Westchester Library SystemNYno, by mailout of state$75 a year x  x      

Libraries Offering Library Cards Online for non-residents

Orange County Library System

Queens Public Library

Brooklyn Public Library (According to Lyn in the comments and an email from Anne, this one is no longer being offered. Thanks to those readers for pointing this out!)

Monroe County Library System

Charlotte Mecklenburg Library

Chapel Hill Public Library

Houston Public Library

Fairfax County Library

The New York Society Library

Charleston Library

The Mercantile Library

Redwood Library & Anthenaeum

New Orleans Public Library

Westchester Library System

Broward County Library — This is a new one suggested by Audra in the comments, so I’m listing it here. I haven’t added it to the table because according to their website you must visit the branch in person, which I know can be a barrier to the majority of people searching for this page. It costs $50 per year.

Suggest Libraries for non-residents & Other Resources

If you find that any of the information on this page is incorrect or have another resource you think belongs here, please comment below or shoot me a message! I’m hoping to periodically go through this page and continue to add to it so it stays up to date, but I am only one person and would very much appreciate your input. (Especially if you know of any libraries for non-residents I may have missed!)

I hope that this page makes things a little easier for someone out there who is searching for alternatives — wider accessibility, after all, is one of the biggest reasons why libraries are important, and I want this page to help a little more in making those resources visible.

Sources I Used

There are a couple of places that helped me in compiling this list of libraries for non-residents — I’m crediting them here:

A World Adventure by Book

QZ

An additional resource that is similar to the links above but specifically caters to readers with disabilities:

Bookshare.org — free for students, $50 for US readers. (Other countries vary in pricing — check their website for more.)

Much love,

 

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This Post Has 15 Comments

  1. Lyn

    I’ve had a Brooklyn Public Library non-resident card for a few years and this year when I went to renew I learned that they have decided to no longer offer this 🙁 Thank you for your list, so I can find another (my local northern MI public library is very limited for audiobooks).

    1. gracepursel

      Oh no! Thank you so much for the update though — adding to my list of things to fix! Planning to go on the hunt for others soon!

  2. Jim MacLachlan

    Thank you!!! Several years ago I went looking for an out-of-state library & there wasn’t much help available. I finally found Brooklyn, but as Lyn noted, they’re stopping the service. Based on your list, I tried the Queens library & they have an even better selection of audiobooks – about 25% more, I think. Same $50/year fee.

    1. gracepursel

      Oh, fantastic! So glad to hear you found a replacement!

    1. gracepursel

      Thank you for passing this on! I will add it to the list 🙂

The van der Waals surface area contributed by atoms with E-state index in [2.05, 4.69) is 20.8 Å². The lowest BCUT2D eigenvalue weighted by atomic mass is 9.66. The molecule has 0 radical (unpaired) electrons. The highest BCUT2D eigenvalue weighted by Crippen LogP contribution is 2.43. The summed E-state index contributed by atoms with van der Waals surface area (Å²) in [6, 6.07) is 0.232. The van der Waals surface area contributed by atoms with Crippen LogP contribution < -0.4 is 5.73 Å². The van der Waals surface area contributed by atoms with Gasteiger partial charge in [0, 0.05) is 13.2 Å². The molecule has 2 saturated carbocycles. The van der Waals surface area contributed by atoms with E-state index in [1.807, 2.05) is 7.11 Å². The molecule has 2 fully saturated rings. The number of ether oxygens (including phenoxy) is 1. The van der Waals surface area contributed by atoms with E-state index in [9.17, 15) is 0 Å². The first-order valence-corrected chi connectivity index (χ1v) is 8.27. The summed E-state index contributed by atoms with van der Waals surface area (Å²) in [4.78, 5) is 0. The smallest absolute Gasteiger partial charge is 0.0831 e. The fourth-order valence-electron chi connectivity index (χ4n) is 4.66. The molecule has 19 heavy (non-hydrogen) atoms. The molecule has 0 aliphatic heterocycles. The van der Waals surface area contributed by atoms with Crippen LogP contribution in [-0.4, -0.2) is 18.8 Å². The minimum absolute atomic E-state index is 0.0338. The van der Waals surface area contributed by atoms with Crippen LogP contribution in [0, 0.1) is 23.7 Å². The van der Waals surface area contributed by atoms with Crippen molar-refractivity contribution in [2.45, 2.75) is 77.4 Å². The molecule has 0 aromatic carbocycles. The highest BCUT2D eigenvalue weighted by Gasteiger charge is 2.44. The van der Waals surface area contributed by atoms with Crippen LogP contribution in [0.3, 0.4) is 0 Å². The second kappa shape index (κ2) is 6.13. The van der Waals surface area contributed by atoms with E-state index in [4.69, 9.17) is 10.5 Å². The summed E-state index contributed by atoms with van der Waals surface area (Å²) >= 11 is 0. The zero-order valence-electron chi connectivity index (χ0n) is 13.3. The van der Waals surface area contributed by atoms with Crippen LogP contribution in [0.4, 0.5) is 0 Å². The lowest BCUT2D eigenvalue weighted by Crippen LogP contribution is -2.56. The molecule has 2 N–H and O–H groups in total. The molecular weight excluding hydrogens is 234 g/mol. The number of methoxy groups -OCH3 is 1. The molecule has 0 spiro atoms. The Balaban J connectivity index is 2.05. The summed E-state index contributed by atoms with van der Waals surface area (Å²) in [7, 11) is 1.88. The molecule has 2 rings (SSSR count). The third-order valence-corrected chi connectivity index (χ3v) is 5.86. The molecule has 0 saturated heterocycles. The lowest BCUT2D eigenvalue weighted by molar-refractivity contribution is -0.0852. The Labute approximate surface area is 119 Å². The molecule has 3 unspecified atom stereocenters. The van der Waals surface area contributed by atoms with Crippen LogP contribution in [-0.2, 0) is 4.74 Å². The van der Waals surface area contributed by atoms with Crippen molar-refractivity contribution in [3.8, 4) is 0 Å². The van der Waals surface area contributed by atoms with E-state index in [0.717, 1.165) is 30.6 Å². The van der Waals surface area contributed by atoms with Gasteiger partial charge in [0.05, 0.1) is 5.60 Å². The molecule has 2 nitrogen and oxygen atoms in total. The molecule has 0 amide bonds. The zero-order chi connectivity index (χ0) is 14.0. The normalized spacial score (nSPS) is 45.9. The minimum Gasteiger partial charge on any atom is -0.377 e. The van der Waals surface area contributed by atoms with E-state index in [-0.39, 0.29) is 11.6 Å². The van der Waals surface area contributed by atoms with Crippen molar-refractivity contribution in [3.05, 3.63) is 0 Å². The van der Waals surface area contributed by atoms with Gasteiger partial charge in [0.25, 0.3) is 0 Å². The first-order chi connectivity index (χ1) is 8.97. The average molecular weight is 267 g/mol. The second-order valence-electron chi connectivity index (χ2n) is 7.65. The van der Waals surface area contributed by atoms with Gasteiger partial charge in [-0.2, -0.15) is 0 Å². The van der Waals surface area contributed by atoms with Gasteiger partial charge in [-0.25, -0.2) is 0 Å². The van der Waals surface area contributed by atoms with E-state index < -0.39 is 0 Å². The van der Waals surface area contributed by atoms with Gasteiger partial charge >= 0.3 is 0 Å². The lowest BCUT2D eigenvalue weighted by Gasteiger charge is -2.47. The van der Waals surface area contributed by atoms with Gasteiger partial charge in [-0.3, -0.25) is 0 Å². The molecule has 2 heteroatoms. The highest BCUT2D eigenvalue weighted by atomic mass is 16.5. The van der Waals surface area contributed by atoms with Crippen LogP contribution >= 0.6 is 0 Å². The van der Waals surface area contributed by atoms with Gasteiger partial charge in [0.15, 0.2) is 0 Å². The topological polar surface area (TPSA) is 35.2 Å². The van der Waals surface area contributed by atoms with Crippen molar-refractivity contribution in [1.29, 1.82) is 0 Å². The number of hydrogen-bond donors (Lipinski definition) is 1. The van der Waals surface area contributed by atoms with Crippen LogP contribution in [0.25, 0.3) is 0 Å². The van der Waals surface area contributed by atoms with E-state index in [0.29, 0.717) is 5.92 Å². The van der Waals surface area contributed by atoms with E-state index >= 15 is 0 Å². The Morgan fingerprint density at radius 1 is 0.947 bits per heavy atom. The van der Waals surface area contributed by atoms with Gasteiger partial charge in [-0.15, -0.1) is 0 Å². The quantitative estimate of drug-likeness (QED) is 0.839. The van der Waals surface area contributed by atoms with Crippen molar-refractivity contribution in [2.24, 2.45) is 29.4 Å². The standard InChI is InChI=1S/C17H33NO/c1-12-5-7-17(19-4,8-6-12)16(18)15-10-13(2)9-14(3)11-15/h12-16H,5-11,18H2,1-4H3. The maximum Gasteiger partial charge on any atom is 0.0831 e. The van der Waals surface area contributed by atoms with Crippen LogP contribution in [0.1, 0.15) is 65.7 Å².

3. Regan

    I’m in Houston and from what I can see Hoopla is only offered with movies and music but no books or audiobooks.

  4. Dave

    The Brooklyn Public Library sent me this response when I tried to renew my $50/year out-of-state card:
    >As of July 15, 2022, Brooklyn Public Library is no longer offering its fee-based out-of-state library card. Our priority remains serving Brooklynites and assuring that they can access the materials they need in a timely manner. BPL Library cards remain free for anyone who lives, works, pays property taxes or attends school in New York State. Existing out-of-state accounts will remain active until their expiration date and will not be renewable.

    1. gracepursel

      Thank you! I’ve added a note but will be fixing the table soon!

  5. Gina

    Broward doesn’t require an in person visit – I just signed up online last night 🙂 super quick and easy! And free!

    1. gracepursel

      Thank you for letting me know! I’ve just signed up as well–have a feeling they might regret this with the sudden influx of people they are getting! But will update soon 🙂

  6. Eugene

    Unfortunately Brooklyn Public library no longer allows out of state sign-ups. Current users (like me until today) are OK until their subscription expires. Very sad, they had a gr8 e-book collection.

    1. gracepursel

      Yes, I think this is what is driving so many people to this page! People searching for Brooklyn alternatives 🙁

  7. Szilvi

    I would add to that opening monologue by saying that for people who want to read in English, yet live in a country where that’s not the native language, it’s almost impossible to get to read books without buying them or pirating them. I know I would love to just walk into a library and read whatever book I want, but these libraries just don’t exist in my country. I know the point of this wasn’t to find international online libraries (not sure if these even exist), but it’s just another thing to keep in mind when talking about the pirating issue.

    1. gracepursel

      I actually did address this in my opener 🙂 Two of the libraries on this list are open to international readers